Iran has owned up in the face of the enormity of the tragedy. Saturday’s admission that it was responsible for shooting down the Ukraine International Airlines Flight 752, which killed 176 people on board, is welcome though it ought to have come sooner. Not the least in view of the initially contrived alibi that attributed the disaster to mechanical problems. That specious explanation by the moderate President, Hassani Rouhani’s government, under the overarching authority of the Supreme leader, Ayatollah Ali Khamenei, had served to deepen suspicions.
The world in general remained far from convinced. Questions are bound to linger as to why Tehran took 72 hours ~ the USmanufactured Boeing was reduced to a ball of fire last Wednesday ~ to react. The admission of responsibility comes after Iran realised that it could not afford to prolong the obfuscation.
Within 24 hours of the catastrophe, video and other evidence had emerged, clearly indicating that the airliner was hit by a ground-to-air missile, yet Iranian spokesmen and diplomats persisted with their implausible denials. Suffice it to register that the credibility of the regime ~ with nuclear ambitions ~ has suffered a severe jolt and it shall not be easy to shore up its image anytime soon. President Rouhani’s decision to clear the air is otherwise commendable.
He has expressed “deep regrets” for a “disastrous mistake”. It will nonetheless be hard to escape the conclusion that the “human error” excuse was deliberate. The regime would perhaps have reaped greater goodwill were it not for the delay in informing the world that it was Iran’s handiwork. The government ultimately had no choice. Its initial instinct was to attempt a cover-up, but it didn’t work. The culpability of Iran, which was suspected on the day of the crash, could not be airbrushed any longer.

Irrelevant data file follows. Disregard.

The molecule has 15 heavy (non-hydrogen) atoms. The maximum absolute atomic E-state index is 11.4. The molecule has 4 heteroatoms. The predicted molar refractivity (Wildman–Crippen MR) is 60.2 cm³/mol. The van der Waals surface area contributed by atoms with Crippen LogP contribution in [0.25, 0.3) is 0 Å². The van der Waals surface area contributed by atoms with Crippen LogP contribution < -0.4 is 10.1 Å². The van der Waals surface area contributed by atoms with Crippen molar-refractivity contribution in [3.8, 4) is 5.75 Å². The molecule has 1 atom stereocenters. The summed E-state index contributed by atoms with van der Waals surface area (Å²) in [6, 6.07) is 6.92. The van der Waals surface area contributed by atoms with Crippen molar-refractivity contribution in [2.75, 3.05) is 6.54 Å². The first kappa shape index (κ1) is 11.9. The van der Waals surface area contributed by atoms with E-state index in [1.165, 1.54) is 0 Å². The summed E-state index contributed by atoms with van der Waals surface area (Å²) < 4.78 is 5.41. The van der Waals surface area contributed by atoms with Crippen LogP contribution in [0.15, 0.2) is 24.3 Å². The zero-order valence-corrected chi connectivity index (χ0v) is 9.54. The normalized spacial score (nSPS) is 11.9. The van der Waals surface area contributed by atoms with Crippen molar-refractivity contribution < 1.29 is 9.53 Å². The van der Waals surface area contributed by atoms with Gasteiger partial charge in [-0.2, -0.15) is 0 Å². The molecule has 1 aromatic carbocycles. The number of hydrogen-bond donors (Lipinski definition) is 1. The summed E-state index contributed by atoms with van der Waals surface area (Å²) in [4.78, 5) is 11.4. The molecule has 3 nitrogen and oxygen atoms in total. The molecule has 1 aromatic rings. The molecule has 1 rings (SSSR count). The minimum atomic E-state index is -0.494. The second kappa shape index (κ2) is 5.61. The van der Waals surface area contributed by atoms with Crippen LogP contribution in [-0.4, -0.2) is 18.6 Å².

The electronic evidence was damning enough. The consequences of the tragedy could be farreaching in terms of credibility ~ both at home and the world ~ and standing of the regime. The precise circumstances must be established. Why was the departure of the Tehran-Kiev flight delayed by an hour? Not wholly unrelated is the second question ~ Why was the Ukrainian plane allowed to take off only hours after Iran attacked US military bases in Iraq and was anticipating a violent US response?
How did military commanders fail to distinguish between the “radar signatures” of a large passenger airliner and an enemy missile? The timeline would reaffirm that the crash has been the fallout of the US drone attack that killed the Iranian Revolutionary Guards leader, General Qassem Suleimani, in Baghdad. That killing has triggered the latest crisis. In many respects, Iran has overreached, strategically, militarily and politically. It is suffering enormous human and economic stress.
This might be a good moment to pause and reconsider what it is trying to achieve. So too must the likes of Donald Trump and the US Secretary of State, Mike Pompeo. US-Iranian relations have reached a perilous juncture, and not merely owing to matters nuclear. As always, the innocent are paying with their lives.